Climate caused sea levels to force 2000000 in BD migrate

Climate caused sea levels to force 200000 in BD migrate

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Dhaka, Oct 23 – Increased soil salinity, due to climate change-induced rises in sea-levels, is likely to force nearly 200,000 coastal residents to migrate to inland areas within Bangladesh to find alternative livelihoods, according to a landmark study by researchers at the International Food Policy Research Institute (IFPRI) and The Ohio State University. The study examines, for the first time, the complex relationship between flooding, soil salinity, rural livelihoods, and migration; as well as the probable adaptation strategies.
“Many parts of Bangladesh are under severe threat of future sea-level submergence, but studies show the migratory response to flooding is likely to be minimal, as most farmers have already adapted their
cultivation practices to cope with changes in the frequency and intensity of flooding in this deltaic region. However, our study shows increased soil salinity from rising seas will push nearly 140,000
coastal residents to migrate to another location within their district, and nearly 60,000 would move to alternate districts,” says Valerie Mueller, senior research fellow, IFPRI.
The study shows only a few are likely to migrate to northern areas, while most migrants are likely to enter the capital city of Dhaka, and onward to neighbouring districts in the coastal region.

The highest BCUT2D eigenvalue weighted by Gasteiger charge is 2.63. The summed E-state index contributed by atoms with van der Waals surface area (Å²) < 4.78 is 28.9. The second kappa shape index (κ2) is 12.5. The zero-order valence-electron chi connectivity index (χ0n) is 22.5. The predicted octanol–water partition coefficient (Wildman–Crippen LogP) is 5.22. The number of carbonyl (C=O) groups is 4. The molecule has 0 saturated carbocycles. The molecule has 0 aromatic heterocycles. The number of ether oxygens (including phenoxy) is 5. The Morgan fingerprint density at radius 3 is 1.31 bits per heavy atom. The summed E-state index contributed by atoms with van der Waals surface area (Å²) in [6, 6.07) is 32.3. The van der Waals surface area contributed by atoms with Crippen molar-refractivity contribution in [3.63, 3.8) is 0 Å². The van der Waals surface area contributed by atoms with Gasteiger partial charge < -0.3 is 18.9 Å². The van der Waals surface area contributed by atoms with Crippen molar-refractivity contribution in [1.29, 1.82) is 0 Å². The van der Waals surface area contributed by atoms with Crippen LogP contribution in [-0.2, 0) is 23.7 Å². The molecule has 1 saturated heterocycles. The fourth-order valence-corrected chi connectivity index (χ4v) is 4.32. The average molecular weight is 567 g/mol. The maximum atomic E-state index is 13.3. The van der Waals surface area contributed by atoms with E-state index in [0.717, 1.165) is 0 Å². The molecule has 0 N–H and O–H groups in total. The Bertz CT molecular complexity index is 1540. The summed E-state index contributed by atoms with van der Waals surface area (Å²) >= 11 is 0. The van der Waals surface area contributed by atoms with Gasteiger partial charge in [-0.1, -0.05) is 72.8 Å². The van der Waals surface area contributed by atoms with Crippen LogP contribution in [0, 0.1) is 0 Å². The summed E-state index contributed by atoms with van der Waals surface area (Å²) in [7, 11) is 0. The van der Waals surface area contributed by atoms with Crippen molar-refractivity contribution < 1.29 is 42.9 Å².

The study titled “Coastal Climate Change, Soil Salinity, and Human Migration in Bangladesh”, co-authored by IFPRI’s Valerie Mueller (also Assistant Professor, Arizona State University); and Ohio State
University’s Joyce Chen will be published in an upcoming edition of the journal, Nature Climate Change.
The study draws on socio-economic data from the country’s Bureau of Statistics’ Sample Vital Registration System and agricultural production data from Household Income and Expenditure Surveys,
covering nearly half a million coastal households in a year.
The recent United Nation’s Intergovernmental Panel on Climate Change’s (IPCC) report lays bare that a country like Bangladesh is particularly vulnerable to climate change and likely to lose most economically.
Given this, its citizens will need to adopt coping strategies to deal with climate change-induced accelerating sea-level rise, leading to increased inundation and saline contamination of soils. Increased
salinity adversely impacts crop production and income, driving those who rely on it for their livelihood to migrate from coastal to inland areas.
To offset the loss from crop production income, households move to aquaculture, and the findings from the study reveal households who are already engaged in both crop production and aquaculture heavily rely on the latter to buffer adverse environmental conditions.
“As soil salinity increases from low to high salinity levels, we see a nearly 57 percent increase in the share of revenue from aquaculture,” says Mueller. For most households, however, the prohibitive costs
associated with converting cropland to fish ponds deter additional diversification.
Increased aquaculture production in the coast, the study points out, brings more job opportunities, reducing international migration.
“So, people that would normally migrate abroad might be staying to take jobs that were made available by aquaculture production. Also, poorer households affected by the changes may have less money
available for more expensive international migration,” says Chen.